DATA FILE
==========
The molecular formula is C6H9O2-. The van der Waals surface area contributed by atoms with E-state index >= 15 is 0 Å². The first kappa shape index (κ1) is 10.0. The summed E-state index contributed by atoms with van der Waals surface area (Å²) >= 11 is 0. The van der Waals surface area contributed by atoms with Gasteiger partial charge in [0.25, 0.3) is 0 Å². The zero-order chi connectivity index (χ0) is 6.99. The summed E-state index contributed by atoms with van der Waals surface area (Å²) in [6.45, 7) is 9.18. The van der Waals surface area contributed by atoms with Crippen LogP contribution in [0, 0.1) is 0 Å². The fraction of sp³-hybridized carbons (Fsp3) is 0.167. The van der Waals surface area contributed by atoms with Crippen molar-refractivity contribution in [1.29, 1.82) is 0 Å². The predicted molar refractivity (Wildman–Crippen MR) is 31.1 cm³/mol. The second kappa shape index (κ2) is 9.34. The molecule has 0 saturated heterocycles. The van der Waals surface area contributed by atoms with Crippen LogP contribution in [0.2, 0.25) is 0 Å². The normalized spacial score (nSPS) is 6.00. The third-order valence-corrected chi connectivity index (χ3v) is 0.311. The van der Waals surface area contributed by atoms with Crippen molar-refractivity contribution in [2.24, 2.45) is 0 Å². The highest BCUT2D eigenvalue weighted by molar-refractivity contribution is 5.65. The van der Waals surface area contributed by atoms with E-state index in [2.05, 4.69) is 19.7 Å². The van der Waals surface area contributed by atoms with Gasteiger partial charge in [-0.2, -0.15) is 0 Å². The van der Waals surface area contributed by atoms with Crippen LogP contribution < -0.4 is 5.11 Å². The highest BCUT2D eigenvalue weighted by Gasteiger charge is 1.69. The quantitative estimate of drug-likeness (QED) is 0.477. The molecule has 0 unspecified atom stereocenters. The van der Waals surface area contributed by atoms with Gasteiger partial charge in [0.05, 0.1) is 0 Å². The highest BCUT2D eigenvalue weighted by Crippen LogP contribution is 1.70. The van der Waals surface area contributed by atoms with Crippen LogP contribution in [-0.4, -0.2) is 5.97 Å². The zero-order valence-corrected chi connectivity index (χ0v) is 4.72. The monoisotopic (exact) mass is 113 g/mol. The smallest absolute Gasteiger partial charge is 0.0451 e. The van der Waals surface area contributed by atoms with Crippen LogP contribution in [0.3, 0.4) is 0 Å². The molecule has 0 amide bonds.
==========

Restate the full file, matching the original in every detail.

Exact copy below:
The molecular formula is C6H9O2-. The van der Waals surface area contributed by atoms with E-state index >= 15 is 0 Å². The first kappa shape index (κ1) is 10.0. The summed E-state index contributed by atoms with van der Waals surface area (Å²) >= 11 is 0. The van der Waals surface area contributed by atoms with Gasteiger partial charge in [0.25, 0.3) is 0 Å². The zero-order chi connectivity index (χ0) is 6.99. The summed E-state index contributed by atoms with van der Waals surface area (Å²) in [6.45, 7) is 9.18. The van der Waals surface area contributed by atoms with Crippen LogP contribution in [0, 0.1) is 0 Å². The fraction of sp³-hybridized carbons (Fsp3) is 0.167. The van der Waals surface area contributed by atoms with Crippen molar-refractivity contribution in [1.29, 1.82) is 0 Å². The predicted molar refractivity (Wildman–Crippen MR) is 31.1 cm³/mol. The second kappa shape index (κ2) is 9.34. The molecule has 0 saturated heterocycles. The van der Waals surface area contributed by atoms with Crippen LogP contribution in [0.2, 0.25) is 0 Å². The normalized spacial score (nSPS) is 6.00. The third-order valence-corrected chi connectivity index (χ3v) is 0.311. The van der Waals surface area contributed by atoms with Crippen molar-refractivity contribution in [2.24, 2.45) is 0 Å². The highest BCUT2D eigenvalue weighted by molar-refractivity contribution is 5.65. The van der Waals surface area contributed by atoms with E-state index in [2.05, 4.69) is 19.7 Å². The van der Waals surface area contributed by atoms with Gasteiger partial charge in [-0.2, -0.15) is 0 Å². The van der Waals surface area contributed by atoms with Crippen LogP contribution < -0.4 is 5.11 Å². The highest BCUT2D eigenvalue weighted by Gasteiger charge is 1.69. The quantitative estimate of drug-likeness (QED) is 0.477. The molecule has 0 unspecified atom stereocenters. The van der Waals surface area contributed by atoms with Gasteiger partial charge in [0.05, 0.1) is 0 Å². The highest BCUT2D eigenvalue weighted by Crippen LogP contribution is 1.70. The van der Waals surface area contributed by atoms with Crippen LogP contribution in [-0.4, -0.2) is 5.97 Å². The zero-order valence-corrected chi connectivity index (χ0v) is 4.72. The monoisotopic (exact) mass is 113 g/mol. The smallest absolute Gasteiger partial charge is 0.0451 e. The van der Waals surface area contributed by atoms with Crippen LogP contribution in [0.3, 0.4) is 0 Å². The molecule has 0 amide bonds.